Certainly, the high-tax exception to GILTI will have an impact — it is a welcome development for many clients, as it provides relief from the requirement that for foreign tax credit purposes, expenses must be allocated and apportioned to the GILTI basket of income. I imagine many comments will relate to the effective date in the proposed regulations, which restricts use of the more expansive high tax exception (as opposed to that contained in the final GILTI regulations, which were also just recently issued) until the regulations are actually finalized.

Moreover, the fact that the original package of GILTI regulations — offering guidance on the mechanical application of the rules, including the anti-abuse provision — was finalized before the June 22, 2019 deadline offers clients the opportunity to apply that guidance as if it had been in effect when TCJA became effective.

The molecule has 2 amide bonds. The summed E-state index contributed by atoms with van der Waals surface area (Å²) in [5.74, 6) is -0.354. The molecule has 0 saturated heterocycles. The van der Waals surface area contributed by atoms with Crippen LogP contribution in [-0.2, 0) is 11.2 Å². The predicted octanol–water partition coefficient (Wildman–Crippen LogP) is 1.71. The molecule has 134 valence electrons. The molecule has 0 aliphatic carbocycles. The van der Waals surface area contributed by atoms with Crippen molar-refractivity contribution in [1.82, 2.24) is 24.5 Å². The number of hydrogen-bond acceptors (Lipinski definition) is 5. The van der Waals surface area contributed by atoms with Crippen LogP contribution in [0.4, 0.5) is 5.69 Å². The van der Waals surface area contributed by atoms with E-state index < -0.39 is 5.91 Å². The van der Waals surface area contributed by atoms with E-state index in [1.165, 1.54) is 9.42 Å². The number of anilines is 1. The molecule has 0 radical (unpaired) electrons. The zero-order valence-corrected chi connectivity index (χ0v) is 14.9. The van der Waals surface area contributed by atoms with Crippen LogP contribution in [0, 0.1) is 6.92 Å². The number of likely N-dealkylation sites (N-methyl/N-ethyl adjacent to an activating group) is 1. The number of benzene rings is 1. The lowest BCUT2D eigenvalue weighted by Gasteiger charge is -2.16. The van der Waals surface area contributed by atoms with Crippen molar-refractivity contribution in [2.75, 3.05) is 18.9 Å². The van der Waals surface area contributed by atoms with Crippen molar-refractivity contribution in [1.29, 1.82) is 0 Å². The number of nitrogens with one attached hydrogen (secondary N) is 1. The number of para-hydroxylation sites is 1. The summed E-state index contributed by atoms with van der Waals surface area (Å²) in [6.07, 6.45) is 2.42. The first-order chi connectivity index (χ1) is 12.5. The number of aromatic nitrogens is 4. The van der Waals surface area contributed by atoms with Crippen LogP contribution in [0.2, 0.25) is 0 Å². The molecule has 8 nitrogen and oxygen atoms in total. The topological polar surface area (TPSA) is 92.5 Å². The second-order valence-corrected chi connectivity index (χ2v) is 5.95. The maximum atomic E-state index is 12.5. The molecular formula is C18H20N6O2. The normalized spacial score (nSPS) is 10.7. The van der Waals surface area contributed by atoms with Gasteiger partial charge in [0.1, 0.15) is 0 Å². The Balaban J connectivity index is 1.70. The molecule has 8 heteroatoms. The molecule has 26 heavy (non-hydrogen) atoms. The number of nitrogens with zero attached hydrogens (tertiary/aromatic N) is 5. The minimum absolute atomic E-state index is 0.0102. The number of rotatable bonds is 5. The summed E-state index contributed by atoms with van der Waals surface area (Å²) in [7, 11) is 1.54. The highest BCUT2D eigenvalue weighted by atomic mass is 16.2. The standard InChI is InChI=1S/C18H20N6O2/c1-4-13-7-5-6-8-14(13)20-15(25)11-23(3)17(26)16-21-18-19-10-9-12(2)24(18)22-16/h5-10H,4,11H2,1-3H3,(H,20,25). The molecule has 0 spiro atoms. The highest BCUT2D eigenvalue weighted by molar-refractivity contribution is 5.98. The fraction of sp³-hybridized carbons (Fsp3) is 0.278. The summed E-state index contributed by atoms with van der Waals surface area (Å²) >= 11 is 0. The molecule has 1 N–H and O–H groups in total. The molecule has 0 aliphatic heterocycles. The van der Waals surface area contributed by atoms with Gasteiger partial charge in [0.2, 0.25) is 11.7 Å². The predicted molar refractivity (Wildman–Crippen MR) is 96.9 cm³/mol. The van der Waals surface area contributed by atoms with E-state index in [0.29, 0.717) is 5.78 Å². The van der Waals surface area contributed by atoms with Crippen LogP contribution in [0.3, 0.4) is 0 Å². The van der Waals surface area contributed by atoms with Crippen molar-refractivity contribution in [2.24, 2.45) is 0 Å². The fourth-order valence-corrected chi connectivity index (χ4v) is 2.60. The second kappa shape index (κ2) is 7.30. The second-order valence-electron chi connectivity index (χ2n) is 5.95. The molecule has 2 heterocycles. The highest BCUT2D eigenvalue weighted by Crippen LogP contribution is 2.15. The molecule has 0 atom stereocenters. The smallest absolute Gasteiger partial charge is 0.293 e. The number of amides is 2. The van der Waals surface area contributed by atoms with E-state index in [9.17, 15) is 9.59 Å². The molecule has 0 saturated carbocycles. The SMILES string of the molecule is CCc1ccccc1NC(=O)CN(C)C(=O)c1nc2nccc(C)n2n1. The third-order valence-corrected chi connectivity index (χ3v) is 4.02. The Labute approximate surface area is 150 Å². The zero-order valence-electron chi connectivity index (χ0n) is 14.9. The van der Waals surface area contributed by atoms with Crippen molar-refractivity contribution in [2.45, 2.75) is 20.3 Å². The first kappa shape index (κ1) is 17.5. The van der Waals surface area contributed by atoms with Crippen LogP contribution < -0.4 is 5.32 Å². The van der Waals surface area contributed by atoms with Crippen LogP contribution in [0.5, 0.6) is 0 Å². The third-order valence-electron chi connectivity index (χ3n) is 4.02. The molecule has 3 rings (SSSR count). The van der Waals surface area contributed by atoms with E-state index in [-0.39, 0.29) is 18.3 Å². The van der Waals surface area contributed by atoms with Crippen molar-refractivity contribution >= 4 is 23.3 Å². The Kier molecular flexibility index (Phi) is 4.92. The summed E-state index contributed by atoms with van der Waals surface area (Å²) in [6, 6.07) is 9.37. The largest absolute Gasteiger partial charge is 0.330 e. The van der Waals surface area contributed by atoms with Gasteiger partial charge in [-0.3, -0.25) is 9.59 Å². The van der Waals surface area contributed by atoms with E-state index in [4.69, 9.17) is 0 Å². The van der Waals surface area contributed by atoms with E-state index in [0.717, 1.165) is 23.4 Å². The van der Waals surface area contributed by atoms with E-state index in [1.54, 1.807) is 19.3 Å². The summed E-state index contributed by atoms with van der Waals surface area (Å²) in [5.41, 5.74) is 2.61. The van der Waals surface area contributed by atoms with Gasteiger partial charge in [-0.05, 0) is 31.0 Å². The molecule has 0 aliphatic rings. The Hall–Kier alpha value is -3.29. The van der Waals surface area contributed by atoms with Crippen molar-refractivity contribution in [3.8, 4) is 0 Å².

Finally, many taxpayers are anxiously awaiting final BEAT regulations, although the prospect of a pronouncement as momentous as the high tax exception in the GILTI space is unlikely.

What broad strategy would you advise to clients for a transparent position ahead of questions they may face from different tax administrations?

Even with the enactment of new tax provisions, I don’t think taxpayers should change the way they interface with tax administrations. As always, support for tax return positions will be of paramount importance, as will transparency with respect to information provided to tax authorities.